Historic Vote in Southern Sudan
In a weeklong referendum, voters choose independence
By Jennie Wood
In a historic seven-day referendum that began in southern Sudan on January 9, 2011, voters were offered two choices: continued unity with northern Sudan or secession to become a new state. Nearly 99 percent voted in favor of a split from northern Sudan in the internationally approved referendum. The referendum was a provision of the 2005 Comprehensive Peace Agreement, which ended a 22-year civil war that killed 2.5 million people and displaced 4 million.
The civil war grew out of decades of hostility between the Arab-dominated government and Muslims in the north and the African tribal populations and Christians in the south. While Sudan's president, Omar al-Bashir, has said repeatedly that he will accept the results of the referendum, he has a reputation as an untrustworthy arbitrator. When the north and south negotiated the Comprehensive Peace Agreement, President al-Bashir allegedly began a genocidal against Muslims in Darfur, a western region of Sudan. He has since been indicted for war crimes by the International Criminal Court.
The Bush administration negotiated the 2005 Comprehensive Peace Agreement, which in addition to setting the date of the referendum also called for people in the contested region of Abyei to participate in the vote. That vote, however, has been delayed because a decision on what constitutes a resident of Abyei has not been reached. Tribal leaders in the region have made it clear that their loyalty lies with the south, but there has not been a date set for a vote in Abyei. Any declaration of affiliation with the south by Abyei could trigger an attack from the north. Abyei sits between northern and southern Sudan and has historically served as a bridge between the two. When voting began in southern Sudan, at least 23 people died in Abyei, confirming speculation that the region continues to be a matter of contention. In May 2011, armed forces from Sudan seized control of Abyei, which the South Sudanese government called an act of war. Over 20,000 people fled and the United Nations sent an envoy to intervene.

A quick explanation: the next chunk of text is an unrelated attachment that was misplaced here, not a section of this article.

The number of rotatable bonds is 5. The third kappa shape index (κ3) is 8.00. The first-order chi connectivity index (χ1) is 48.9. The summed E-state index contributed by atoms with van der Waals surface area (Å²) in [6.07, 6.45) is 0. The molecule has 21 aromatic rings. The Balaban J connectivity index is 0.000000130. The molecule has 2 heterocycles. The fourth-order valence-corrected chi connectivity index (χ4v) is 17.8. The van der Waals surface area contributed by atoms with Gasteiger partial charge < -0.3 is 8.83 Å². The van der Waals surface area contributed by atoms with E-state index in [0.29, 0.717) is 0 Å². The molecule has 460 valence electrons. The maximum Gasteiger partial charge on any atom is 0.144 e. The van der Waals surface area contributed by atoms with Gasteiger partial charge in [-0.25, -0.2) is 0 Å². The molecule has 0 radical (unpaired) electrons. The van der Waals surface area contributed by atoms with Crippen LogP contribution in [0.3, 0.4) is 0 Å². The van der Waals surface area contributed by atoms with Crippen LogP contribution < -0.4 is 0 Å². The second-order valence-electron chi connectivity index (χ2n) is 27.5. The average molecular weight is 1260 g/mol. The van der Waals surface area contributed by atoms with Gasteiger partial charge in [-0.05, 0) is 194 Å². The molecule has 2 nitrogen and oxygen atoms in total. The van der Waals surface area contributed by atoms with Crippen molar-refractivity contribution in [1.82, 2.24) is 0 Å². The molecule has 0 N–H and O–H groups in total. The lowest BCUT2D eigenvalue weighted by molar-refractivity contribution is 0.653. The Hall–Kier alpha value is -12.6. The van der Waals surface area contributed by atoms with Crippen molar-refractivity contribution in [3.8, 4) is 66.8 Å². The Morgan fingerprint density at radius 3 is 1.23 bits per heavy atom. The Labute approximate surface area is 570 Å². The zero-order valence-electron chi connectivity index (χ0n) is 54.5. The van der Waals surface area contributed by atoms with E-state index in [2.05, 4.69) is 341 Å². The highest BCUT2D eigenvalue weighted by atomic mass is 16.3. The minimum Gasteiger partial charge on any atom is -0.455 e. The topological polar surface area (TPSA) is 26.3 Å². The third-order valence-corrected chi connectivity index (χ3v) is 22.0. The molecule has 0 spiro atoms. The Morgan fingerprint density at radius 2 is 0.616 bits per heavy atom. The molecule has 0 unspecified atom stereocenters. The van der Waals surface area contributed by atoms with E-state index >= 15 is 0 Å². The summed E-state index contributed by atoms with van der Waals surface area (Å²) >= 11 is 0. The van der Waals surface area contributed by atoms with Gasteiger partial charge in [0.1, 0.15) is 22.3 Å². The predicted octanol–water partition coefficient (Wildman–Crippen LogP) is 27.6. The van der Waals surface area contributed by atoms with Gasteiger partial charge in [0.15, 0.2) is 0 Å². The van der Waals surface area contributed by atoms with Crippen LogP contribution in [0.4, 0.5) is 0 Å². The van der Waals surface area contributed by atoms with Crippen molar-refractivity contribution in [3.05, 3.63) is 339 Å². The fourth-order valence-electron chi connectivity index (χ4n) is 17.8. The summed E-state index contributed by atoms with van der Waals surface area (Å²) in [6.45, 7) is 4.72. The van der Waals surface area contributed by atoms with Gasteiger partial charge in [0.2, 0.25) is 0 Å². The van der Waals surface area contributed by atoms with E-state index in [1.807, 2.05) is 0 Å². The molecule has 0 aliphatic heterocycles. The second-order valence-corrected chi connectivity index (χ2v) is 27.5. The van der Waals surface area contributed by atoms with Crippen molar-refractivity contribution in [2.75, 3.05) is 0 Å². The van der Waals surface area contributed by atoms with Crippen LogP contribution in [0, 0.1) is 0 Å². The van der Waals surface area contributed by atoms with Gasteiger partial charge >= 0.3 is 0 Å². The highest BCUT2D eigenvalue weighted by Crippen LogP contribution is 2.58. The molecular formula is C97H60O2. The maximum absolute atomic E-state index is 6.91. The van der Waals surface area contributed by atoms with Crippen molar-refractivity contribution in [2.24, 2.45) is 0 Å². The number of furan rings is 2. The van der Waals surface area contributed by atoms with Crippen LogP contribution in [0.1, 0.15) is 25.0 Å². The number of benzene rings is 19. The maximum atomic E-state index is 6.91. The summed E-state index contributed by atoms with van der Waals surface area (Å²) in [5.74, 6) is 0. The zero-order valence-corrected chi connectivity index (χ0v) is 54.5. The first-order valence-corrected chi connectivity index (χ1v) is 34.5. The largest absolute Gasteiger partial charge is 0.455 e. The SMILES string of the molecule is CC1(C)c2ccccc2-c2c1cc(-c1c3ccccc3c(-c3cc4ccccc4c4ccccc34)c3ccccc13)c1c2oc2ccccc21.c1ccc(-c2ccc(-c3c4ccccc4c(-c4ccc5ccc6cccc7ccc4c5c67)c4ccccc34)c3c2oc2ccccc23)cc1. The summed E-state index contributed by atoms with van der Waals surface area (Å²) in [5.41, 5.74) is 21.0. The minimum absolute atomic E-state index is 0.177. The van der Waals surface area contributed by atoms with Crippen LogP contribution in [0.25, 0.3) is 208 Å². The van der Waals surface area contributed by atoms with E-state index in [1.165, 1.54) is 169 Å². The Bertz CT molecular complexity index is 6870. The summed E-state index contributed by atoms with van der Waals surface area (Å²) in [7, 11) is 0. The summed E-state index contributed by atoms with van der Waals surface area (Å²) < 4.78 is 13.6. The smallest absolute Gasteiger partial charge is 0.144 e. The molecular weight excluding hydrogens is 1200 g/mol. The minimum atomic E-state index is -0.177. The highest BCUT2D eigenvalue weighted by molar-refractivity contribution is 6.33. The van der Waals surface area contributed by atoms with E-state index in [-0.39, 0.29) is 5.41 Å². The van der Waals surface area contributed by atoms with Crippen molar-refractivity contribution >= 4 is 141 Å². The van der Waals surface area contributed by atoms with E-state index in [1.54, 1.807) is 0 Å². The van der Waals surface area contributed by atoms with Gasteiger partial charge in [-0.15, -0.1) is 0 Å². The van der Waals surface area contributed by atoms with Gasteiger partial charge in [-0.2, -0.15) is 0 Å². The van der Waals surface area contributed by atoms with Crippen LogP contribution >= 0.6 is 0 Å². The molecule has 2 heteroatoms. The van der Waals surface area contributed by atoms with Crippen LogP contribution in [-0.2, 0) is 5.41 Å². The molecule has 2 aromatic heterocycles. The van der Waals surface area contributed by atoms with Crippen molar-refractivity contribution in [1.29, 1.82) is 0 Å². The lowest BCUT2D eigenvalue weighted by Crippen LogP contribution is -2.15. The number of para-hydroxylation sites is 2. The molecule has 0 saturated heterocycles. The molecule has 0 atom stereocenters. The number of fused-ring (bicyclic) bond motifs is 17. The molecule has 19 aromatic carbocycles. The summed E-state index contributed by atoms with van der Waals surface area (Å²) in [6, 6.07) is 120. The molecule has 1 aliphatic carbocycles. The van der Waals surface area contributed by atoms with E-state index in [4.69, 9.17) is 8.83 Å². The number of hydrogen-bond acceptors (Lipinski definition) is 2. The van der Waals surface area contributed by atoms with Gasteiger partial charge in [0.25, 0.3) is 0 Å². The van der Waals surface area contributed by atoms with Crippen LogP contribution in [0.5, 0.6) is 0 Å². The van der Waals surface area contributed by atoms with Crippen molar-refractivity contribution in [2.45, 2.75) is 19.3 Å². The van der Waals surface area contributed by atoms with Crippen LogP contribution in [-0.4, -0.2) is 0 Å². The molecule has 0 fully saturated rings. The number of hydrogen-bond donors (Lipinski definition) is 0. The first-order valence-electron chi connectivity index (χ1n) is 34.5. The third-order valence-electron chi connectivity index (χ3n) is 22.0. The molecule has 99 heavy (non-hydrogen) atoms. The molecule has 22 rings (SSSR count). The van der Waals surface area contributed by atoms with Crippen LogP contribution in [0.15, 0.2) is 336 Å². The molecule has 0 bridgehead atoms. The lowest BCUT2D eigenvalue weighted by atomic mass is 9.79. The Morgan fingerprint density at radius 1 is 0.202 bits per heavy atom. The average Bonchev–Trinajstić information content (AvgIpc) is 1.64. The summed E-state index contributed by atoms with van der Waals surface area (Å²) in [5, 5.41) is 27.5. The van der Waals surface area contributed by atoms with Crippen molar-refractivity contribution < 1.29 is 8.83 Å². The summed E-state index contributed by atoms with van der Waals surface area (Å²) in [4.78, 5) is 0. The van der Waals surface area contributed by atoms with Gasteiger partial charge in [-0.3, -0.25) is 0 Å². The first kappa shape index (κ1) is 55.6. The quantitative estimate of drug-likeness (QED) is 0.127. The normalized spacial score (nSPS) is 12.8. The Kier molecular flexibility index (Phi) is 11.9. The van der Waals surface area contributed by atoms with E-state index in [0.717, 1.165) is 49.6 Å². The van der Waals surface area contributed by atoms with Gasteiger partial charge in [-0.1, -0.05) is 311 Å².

In July 2011, after years of fighting, the Republic of South Sudan declared its independence and became Africa's 54th state. Thousands celebrated in the streets of South Sudan's capital, Juba. Salva Kiir, South Sudan's president, signed the interim Constitution. However, even as South Sudan celebrated its independence, Abyei's uncertainty was only one obstacle that awaits the fledgling state. South Sudan becomes one of the poorest countries in the world with half of the population living on less than $1 per day and an adult literacy rate of less than 25%. South Sudan also needs to establish a new government and constitution. The southern Sudanese can look to recent history to prove it can be done. In February 2008, Kosovo declared its independence from Serbia. Prior to that, the last country to gain independence on the basis of referendum was Montenegro in June 2006.
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